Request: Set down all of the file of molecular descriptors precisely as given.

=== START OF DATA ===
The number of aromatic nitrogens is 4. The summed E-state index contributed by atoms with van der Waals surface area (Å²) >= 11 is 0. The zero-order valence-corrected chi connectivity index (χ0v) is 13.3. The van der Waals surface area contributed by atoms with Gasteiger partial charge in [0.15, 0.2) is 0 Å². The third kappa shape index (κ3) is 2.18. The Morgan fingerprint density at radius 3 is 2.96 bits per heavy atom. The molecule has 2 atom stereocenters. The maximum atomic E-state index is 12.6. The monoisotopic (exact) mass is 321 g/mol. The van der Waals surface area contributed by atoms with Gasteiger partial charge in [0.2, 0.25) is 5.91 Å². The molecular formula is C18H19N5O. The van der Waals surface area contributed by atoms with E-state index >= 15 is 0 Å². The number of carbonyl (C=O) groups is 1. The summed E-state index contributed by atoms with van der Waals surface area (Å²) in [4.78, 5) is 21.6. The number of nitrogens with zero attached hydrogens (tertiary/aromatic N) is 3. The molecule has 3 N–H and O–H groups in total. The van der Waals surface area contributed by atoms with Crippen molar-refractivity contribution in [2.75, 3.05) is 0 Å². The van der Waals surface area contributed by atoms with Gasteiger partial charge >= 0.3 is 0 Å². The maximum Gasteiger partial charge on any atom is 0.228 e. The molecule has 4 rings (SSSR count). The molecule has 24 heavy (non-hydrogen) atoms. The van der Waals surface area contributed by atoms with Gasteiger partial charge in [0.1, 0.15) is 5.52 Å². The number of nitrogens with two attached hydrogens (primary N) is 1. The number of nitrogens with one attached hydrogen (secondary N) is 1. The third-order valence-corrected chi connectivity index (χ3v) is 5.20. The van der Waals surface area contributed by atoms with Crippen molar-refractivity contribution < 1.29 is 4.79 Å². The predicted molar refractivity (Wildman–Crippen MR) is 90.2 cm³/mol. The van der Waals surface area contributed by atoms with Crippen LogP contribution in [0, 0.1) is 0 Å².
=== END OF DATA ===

The number of aromatic nitrogens is 4. The summed E-state index contributed by atoms with van der Waals surface area (Å²) >= 11 is 0. The zero-order valence-corrected chi connectivity index (χ0v) is 13.3. The van der Waals surface area contributed by atoms with Gasteiger partial charge in [0.15, 0.2) is 0 Å². The third kappa shape index (κ3) is 2.18. The Morgan fingerprint density at radius 3 is 2.96 bits per heavy atom. The molecule has 2 atom stereocenters. The maximum atomic E-state index is 12.6. The monoisotopic (exact) mass is 321 g/mol. The van der Waals surface area contributed by atoms with Gasteiger partial charge in [0.2, 0.25) is 5.91 Å². The molecular formula is C18H19N5O. The van der Waals surface area contributed by atoms with E-state index >= 15 is 0 Å². The number of carbonyl (C=O) groups is 1. The summed E-state index contributed by atoms with van der Waals surface area (Å²) in [4.78, 5) is 21.6. The number of nitrogens with zero attached hydrogens (tertiary/aromatic N) is 3. The molecule has 3 N–H and O–H groups in total. The van der Waals surface area contributed by atoms with Crippen molar-refractivity contribution in [2.75, 3.05) is 0 Å². The van der Waals surface area contributed by atoms with Gasteiger partial charge >= 0.3 is 0 Å². The maximum Gasteiger partial charge on any atom is 0.228 e. The molecule has 4 rings (SSSR count). The molecule has 24 heavy (non-hydrogen) atoms. The van der Waals surface area contributed by atoms with Gasteiger partial charge in [0.1, 0.15) is 5.52 Å². The number of nitrogens with two attached hydrogens (primary N) is 1. The number of nitrogens with one attached hydrogen (secondary N) is 1. The third-order valence-corrected chi connectivity index (χ3v) is 5.20. The van der Waals surface area contributed by atoms with Crippen molar-refractivity contribution < 1.29 is 4.79 Å². The predicted molar refractivity (Wildman–Crippen MR) is 90.2 cm³/mol. The van der Waals surface area contributed by atoms with Crippen LogP contribution in [0, 0.1) is 0 Å².